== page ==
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    lets say i have a computer.....and i want to upgrade it all the time...i start with two 933 MHz processor chips, 2 128 MB RAM chips, 1 20 GB hard drive and 1 40 GB drive.

    Lets say now I want to upgrade one of the 933 MHz chips and one of the RAM chips as well as one of the hard drives.

    Lets say I aslo keep doing this (upgrading the features and all) for a long time. is this possible?

  • #2
    well eventually sometime it is going to corrode or something....but unless you plan on keeping it going for maybe 50 years I wouldnt worry too much, upgrade baby

    Feel the power

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    • #3
      just what do you mean by corrode?

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      • #4
        like rust almost, because of such things a acid, oils water gets on metals and oxidation occurs...

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        • #5
          Originally posted by TheComputerGuy
          like rust almost, because of such things a acid, oils water gets on metals and oxidation occurs...
          oh, i see....but as long as i keep upgrading and all, one computer could last a life time?

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          • #6
            well undertand this

            you will have to upgrade the motherboard to upgrade with the processors, and upgrade the ram, and the cards and the powersupply...

            Loads of stuff I tell you, sometimes its better to get a new one...

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            • #7
              Computers are getting so cheap these days that at some point, you'll be wondering, should I spend another $500 to upgrade my computer, or spend $700 and get a whole new one? Not only that, but now I'd have TWO computers instead of just one.
              Well, there it is.
              - Keeper of the Grove

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              • #8
                Also unless you are running some new fangled motherboard I haven't heard about, your processors have to be running at the same speed. You can't put a 1 GHZ in one slot and a 933 Mhz in the other. Even if the Bios makes you think you can.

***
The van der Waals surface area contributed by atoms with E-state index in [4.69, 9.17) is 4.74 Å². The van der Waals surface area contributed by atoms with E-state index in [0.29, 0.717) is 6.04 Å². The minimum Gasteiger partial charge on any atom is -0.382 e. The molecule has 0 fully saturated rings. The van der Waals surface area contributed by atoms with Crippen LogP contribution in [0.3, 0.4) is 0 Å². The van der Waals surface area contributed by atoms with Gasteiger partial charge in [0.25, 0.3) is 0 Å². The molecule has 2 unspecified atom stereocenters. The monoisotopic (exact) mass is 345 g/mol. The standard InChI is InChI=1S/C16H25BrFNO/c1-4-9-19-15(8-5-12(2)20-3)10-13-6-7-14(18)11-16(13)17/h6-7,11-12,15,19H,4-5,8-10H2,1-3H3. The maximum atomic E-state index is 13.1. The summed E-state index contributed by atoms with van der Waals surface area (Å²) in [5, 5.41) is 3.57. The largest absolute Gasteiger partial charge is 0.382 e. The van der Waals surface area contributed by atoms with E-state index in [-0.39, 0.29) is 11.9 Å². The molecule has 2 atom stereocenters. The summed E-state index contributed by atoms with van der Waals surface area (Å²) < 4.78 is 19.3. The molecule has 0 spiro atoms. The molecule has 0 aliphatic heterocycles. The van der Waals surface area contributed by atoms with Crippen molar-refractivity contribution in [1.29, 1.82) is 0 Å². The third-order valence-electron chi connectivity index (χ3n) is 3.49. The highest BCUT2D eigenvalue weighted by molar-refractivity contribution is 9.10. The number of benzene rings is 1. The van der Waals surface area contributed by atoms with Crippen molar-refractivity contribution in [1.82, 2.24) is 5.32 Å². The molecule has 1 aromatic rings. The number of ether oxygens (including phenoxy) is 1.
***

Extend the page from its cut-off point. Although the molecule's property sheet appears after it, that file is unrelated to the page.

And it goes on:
It will cause all sorts of weird problems to occur in the OS.
                Translations provided by Google.

                Wayne Luke
                The Rabid Badger - a vBulletin Cloud demonstration site.
                vBulletin 5 API - Full / Mobile
                Vote for your favorite feature requests and the bugs you want to see fixed.

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                • #9
                  In that case, question: What advantage does running two processors have over just one? Is it like twice the power (933 + 933 = 1866)?

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                  • #10
                    Motherboards have a set limit in how much processing speed it can handle...

                    Unless you know how to overclock it, you just can't upgrade your CPUs... there's a set limit..

                    This piece of junk computer I have, is a 333mhz processor... I can't upgrade it to anything higher... Because the processor is set in stone what it can handle

                    Half the time it depends on the BIOS it has as well... IF you have Phoenix BIOS set up on your machine... you're screwed - it can't be upgraded to be able to run anything higher - for my example - anything higher than a 333mhz processor.

                    That's one reason why I'm going to put together my own computer in about 6 months. Plus - I need to get my husband off a computer because of business reasons (the irs doesn't like stuff that's shared if you plan on writing it off at tax time).

                    Tonya

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                    • #11
                      Two processors doesn't always equal double speed as most software you use won't take advantage of it. The execptions are webservers etc which work well with two processors.

                      Upgrading is a good way to keep up with the technology on a small budget, why replace your keyboard, monitor, hard drive, cdrom drive if you just want a faster processor!

                      Most of the time however you'll find that your current motherboard won't take the faster processor and you'll have to upgrade that too. Then you'll find you need a new type of memory and a new type of graphics card and it goes on .

                      But it does mean you can have exactly the system you want and not what some shop thinks you might want.
                      Motorsport Forums

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